What's it about?

The sequel to a surprise hit downloadable PC game released back in 2009, TORCHLIGHT II delivers a very similar type of action role-playing experience. Players begin by picking an avatar and a pet, customizing gender and appearance. They then set out on a journey across a fantasy world on the hunt for a character known only as the \"Alchemist.\" He was corrupted by a magical substance called ember and is now wreaking havoc on every town he passes. Players spend their time exploring dungeons, fighting ghastly creatures by clicking on them, and then grabbing the loot dropped at the feet of their corpses. You can pick through the plunder, choosing items to equip based on your character's level and statistics before shipping off the rest to nearby vendors who purchase it for virtual currency. The entire game can be completed playing alone, but gamers looking for company can opt to join up with others online in a traditional cooperative adventure mode.

Is it any good?


Like its predecessor, Torchlight II nails the strangely compelling formula of kill monsters, collect loot, equip weapons and armor. Part of its appeal is that it's instantly accessible. It has controls that just about anyone -- gamer or not -- should be able to figure out within a few minutes, as well as a slowly elevating difficulty curve that nudges players toward combat mastery before things get too challenging. It also sports a polished, cartoonish aesthetic that should prove welcoming to most fantasy fans.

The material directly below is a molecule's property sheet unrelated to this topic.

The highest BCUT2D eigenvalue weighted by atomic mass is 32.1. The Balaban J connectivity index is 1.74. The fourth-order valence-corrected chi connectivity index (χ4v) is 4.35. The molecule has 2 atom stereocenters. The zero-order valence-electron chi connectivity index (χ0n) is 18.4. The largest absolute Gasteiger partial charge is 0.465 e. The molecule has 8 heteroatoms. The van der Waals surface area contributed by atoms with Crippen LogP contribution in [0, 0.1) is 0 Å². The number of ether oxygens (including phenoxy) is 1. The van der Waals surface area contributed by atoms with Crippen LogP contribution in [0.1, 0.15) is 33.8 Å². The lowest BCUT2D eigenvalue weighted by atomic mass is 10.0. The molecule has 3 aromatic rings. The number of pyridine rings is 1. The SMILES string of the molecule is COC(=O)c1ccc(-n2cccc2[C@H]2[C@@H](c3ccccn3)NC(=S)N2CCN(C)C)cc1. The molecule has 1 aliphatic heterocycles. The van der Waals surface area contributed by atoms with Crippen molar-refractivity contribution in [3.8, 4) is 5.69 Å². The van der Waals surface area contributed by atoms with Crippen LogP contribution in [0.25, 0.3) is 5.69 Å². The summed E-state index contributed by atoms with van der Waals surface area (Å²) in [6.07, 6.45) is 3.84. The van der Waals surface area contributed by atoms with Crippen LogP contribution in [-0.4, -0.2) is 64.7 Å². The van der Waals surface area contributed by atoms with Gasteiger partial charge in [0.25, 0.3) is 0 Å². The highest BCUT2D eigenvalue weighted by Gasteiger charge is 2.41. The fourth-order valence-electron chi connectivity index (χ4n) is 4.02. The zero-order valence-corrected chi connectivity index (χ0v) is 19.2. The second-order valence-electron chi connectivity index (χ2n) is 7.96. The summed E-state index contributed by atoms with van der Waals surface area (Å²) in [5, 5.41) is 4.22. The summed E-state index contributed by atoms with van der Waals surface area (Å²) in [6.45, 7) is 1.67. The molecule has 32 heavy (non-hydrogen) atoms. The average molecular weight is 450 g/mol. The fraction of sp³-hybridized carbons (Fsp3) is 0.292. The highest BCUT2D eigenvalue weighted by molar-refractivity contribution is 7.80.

But Torchlight II's real appeal, most likely, is in the satisfaction it delivers as players continually grow their characters by distributing statistic enhancing points, acquiring new abilities, and equipping new gear. There's a constant and gratifying feeling of progression that lasts throughout the game's lengthy story. It compels players to keep clicking. It may not be quite as sophisticated as a game like Diablo III, but keep in mind it's just one third the price. This one's an easy recommendation for folks who like a little hacking and slashing.

Families can talk about...